Update for the Map Doodle.
Thanks to everybody who has voted in the poll where I asked what topics I should cover. In total, I received 116 votes. The results were not that much of a surprise; you guys voted mostly for what I have been posting about anyway:
It’s easy to explain that – if a certain type of post is common, the people who are attracted by that will vote for more of the same type. Still, it’s good to know my readership.
As a consequence of this poll, I will retire the plot-a-day series – it’s been mostly plot-a-quarter anyway, and I haven’t quite been happy with them anyway. They’ll stay in the archives, but don’t expect any more of them.
The one true surprise is that Game Design received so many votes, considering I have not posted much about it, especially lately. I have heard you, and I will pick up my efforts to design a game system again. Just give me a little while to get some other stuff out of the way.
As for genres, science fiction was the clear winner over fantasy, but again, I have been posting a lot of science fiction stuff. I won’t alienate those of you who enjoy it that way, so no worries, but I will provide more fantasy posts as well because I believe it’s underrepresented. The site, after all, is called Enderra.com after my fantasy world, and it’s a shame that there is so little material on, well, Enderra here.
The New Poll
The new poll is even more blatant: With this I wish to find out which of my settings are actually interesting to you guys! Let me know – and I will give you what you want… 😉
I haven’t actually played an RPG in a long time (I’d like to get back into it, in the unlikely event that any gamers in Berlin, Germany read this) and consequently I do not usually have much to contribute to the RPG Carnival. However, I feel I have an anecdote for this month’s topic, “Epic Moments In Gaming”:
Back in 1992, we were running a GURPS Fantasy campaign, set in the first incarnation of Enderra (yes, the namesake of this site). During one session, the players explored a dungeon found under a local tavern, where slavers were keeping kidnapped citizens imprisoned. They were cooperating with the main antagonist of the campaign, an evil wizard. In one room, a group of the wizard’s henchmen were summoning a demon. This was really just intended for color – the players were supposed to pass this room quietly by, as the enemies were clearly way too powerful for them.
I hadn’t quite gotten the hang of player psychology then.
The group’s mage announced: “I cast a fireball, as powerful as I can make it, and center it on the demon that is materializing!”
Everybodye else: “Noooooooo!”
The fireball incapacitated or killed the mages summoning the demon, but did not harm the demon at all – it being completely immune to fire damage. It quickly devoured the mages, then escaped the dungeon, sparing the players – it had other plans, and besides, they had freed it, and that put it in a good mood. The players completed the dungeon and then escaped through the tavern, which by this time was ablaze.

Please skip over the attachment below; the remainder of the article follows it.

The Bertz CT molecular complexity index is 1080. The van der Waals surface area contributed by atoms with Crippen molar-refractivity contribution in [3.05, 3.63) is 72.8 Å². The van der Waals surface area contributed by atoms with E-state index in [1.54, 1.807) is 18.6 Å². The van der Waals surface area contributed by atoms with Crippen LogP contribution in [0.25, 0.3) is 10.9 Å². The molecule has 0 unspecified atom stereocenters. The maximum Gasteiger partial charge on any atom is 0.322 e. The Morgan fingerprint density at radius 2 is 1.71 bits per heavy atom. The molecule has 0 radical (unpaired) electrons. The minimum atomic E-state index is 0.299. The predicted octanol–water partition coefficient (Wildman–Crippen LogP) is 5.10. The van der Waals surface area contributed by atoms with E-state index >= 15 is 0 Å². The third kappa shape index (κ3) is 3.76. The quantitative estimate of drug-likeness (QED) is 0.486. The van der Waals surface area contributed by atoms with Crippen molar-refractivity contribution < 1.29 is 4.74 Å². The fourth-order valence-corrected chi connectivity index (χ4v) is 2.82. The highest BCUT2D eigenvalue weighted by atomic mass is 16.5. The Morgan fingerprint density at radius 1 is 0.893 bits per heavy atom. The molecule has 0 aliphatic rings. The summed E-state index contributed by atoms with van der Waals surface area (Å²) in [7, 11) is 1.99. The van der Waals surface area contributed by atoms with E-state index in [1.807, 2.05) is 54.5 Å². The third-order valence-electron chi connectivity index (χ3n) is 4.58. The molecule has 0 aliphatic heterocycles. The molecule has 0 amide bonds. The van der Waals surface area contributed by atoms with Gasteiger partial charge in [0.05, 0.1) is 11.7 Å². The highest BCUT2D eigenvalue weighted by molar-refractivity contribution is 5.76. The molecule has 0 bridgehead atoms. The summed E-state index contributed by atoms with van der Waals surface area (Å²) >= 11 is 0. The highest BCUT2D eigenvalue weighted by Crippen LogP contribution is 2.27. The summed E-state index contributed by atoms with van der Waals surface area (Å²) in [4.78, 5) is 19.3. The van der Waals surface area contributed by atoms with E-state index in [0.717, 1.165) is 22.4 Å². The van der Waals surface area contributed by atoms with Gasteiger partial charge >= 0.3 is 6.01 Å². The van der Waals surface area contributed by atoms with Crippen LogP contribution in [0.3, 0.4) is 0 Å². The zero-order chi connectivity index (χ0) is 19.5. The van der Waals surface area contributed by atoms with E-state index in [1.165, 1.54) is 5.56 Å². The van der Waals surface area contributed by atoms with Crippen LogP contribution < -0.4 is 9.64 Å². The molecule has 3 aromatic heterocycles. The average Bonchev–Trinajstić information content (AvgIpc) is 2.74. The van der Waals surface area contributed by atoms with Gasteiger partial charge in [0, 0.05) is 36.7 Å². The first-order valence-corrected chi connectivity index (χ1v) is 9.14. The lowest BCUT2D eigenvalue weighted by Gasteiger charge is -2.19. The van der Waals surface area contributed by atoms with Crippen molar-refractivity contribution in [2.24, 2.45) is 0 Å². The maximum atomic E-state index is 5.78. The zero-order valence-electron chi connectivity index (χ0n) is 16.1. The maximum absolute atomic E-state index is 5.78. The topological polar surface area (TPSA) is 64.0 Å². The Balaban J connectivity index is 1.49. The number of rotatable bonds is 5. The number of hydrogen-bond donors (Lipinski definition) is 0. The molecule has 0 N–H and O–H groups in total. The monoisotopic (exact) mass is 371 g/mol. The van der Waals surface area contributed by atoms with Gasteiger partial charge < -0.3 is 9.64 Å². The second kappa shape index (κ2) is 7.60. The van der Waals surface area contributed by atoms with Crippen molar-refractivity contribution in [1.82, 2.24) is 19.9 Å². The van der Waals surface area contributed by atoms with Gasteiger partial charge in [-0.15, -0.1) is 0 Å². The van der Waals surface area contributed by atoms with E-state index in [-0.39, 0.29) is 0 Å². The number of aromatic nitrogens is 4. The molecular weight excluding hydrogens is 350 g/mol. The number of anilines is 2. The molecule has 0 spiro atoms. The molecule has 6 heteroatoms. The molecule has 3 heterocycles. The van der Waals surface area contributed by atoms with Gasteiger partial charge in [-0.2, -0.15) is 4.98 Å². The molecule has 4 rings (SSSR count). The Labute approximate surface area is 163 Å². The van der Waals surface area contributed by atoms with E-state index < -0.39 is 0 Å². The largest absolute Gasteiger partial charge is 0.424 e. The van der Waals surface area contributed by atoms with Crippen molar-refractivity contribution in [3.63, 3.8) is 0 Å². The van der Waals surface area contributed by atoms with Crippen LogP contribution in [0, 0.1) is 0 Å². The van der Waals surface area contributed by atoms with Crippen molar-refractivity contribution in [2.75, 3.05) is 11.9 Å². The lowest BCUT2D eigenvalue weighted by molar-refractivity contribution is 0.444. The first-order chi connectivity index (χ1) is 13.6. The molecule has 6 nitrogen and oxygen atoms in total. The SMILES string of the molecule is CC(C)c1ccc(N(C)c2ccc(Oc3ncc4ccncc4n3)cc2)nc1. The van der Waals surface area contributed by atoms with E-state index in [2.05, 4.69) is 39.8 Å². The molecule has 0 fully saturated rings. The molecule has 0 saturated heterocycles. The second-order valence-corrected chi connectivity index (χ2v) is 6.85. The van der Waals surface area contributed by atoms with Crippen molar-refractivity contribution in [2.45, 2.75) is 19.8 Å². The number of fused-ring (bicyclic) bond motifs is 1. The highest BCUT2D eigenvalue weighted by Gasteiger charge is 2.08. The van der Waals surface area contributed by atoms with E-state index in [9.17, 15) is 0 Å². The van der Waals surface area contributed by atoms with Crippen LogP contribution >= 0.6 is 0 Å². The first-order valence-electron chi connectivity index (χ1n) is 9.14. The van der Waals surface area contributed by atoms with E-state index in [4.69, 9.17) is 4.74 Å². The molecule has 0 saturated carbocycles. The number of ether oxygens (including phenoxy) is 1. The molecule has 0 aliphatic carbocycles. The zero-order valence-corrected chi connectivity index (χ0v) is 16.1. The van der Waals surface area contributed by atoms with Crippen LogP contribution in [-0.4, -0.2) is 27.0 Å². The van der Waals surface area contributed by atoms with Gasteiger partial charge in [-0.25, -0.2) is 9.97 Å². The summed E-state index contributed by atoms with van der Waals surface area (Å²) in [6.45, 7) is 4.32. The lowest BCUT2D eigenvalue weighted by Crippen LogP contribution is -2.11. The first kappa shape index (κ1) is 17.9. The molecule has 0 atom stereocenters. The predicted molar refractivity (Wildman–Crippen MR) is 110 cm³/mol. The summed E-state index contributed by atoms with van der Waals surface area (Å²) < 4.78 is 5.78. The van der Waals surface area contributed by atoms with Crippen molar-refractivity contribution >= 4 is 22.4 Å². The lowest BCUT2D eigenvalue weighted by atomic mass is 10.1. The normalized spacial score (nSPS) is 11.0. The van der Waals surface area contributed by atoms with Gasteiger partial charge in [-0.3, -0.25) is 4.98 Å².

Over night, the fire spread and burned down half the harbor district. Volunteers who had arrived to help fight the fire had been found mangled and partially eaten. The players decided to flee the city by boat that very morning.
The campaign ended, and a few years later we revisited Enderra. The timeline had advanced by a thousand years, and in between the terrible Demon War had devastated the lands. (This was my way of retconning the world to conform to my current notions of what a fantasy setting should be like.)
A few months into this new campaign, the players rescued a wizard from an extraplanar prison on an ice world. They did not recognize his name – Darka Terem – from the first campaign, but after his demonic guardians had been defeated and he was free, he told him that he had been imprisoned there after having walked into a trap. He and his friends, companions and hired mercenaries had been fighting in the Demon War.
“It was a terrible war,” he told them. “And it had all happened so suddenly, after a single demon got loose in the port city Ellienhaven. Never found out where that beast came from but it burned half the town down and escaped before anybody could find it and defeat it – and then it called in the legions of hell that almost destroyed our world.”
The characters obviously had no relation to the events of the first campaign. But my players looked at me, and you could see actual shock on their faces.
“Oh shit,” the guy who had played the wizard in the GURPS campaign said. “That was our fault, was it not?”
That moment alone repaid me for years of hard work as a game master…
3rd WIP of the Northern Continent map:
I’ve added two layers (the “high mountains” layer is very unfinished though – it’s obvious where more detail is needed) as well as adding a lot of detail to the existing layers. Click on the image for a 2048px wide version. I’m fairly happy with how this map is turning out, if I may say so myself…
2nd WIP of the Northern Continent map I am working on:
Click on the image for a (slight) zoom.
This is a map roughly representing a continent that featured in a series of dreams I had over the years, where a group of adventurers would explore the continent. It’s all made-up, of course; I never saw a map of the place in my dream but the basic features are all there…
I’ve been digging through old files all day working on… something. During that digging, I unearthed something very interesting. According to documents from 1998, Enderra saw its first game session on October 23rd, 1993. Now, I will probably never be entire certain if that’s right, but it was a Saturday – and the files and the folder look like they were evolved from my very first notes about the world.
It’s good enough for me. October 23rd is now officially Enderra Day. And it gives me 1.5 years to prepare some sort of celebration for its 20th anniversary.